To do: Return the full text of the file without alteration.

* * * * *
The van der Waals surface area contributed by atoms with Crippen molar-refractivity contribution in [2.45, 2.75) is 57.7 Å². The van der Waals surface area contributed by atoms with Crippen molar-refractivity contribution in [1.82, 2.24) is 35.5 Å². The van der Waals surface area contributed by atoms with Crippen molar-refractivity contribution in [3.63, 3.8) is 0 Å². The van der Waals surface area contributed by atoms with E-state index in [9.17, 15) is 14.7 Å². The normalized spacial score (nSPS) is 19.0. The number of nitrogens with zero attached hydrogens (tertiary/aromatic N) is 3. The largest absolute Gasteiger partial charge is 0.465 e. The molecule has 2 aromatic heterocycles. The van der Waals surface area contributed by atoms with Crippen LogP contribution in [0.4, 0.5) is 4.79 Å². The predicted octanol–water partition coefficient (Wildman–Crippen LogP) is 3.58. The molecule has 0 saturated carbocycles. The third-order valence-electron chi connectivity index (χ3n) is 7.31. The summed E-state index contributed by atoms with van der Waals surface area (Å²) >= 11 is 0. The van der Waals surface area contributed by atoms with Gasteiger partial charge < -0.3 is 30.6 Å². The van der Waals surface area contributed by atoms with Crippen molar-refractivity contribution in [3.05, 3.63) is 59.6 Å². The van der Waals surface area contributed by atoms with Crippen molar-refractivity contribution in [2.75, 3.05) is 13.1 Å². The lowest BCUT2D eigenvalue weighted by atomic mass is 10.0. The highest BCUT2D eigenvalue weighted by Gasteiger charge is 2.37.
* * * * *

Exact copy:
The van der Waals surface area contributed by atoms with Crippen molar-refractivity contribution in [2.45, 2.75) is 57.7 Å². The van der Waals surface area contributed by atoms with Crippen molar-refractivity contribution in [1.82, 2.24) is 35.5 Å². The van der Waals surface area contributed by atoms with Crippen molar-refractivity contribution in [3.63, 3.8) is 0 Å². The van der Waals surface area contributed by atoms with E-state index in [9.17, 15) is 14.7 Å². The normalized spacial score (nSPS) is 19.0. The number of nitrogens with zero attached hydrogens (tertiary/aromatic N) is 3. The largest absolute Gasteiger partial charge is 0.465 e. The molecule has 2 aromatic heterocycles. The van der Waals surface area contributed by atoms with Crippen LogP contribution in [0.4, 0.5) is 4.79 Å². The predicted octanol–water partition coefficient (Wildman–Crippen LogP) is 3.58. The molecule has 0 saturated carbocycles. The third-order valence-electron chi connectivity index (χ3n) is 7.31. The summed E-state index contributed by atoms with van der Waals surface area (Å²) >= 11 is 0. The van der Waals surface area contributed by atoms with Gasteiger partial charge < -0.3 is 30.6 Å². The van der Waals surface area contributed by atoms with Crippen molar-refractivity contribution in [3.05, 3.63) is 59.6 Å². The van der Waals surface area contributed by atoms with Crippen molar-refractivity contribution in [2.75, 3.05) is 13.1 Å². The lowest BCUT2D eigenvalue weighted by atomic mass is 10.0. The highest BCUT2D eigenvalue weighted by Gasteiger charge is 2.37.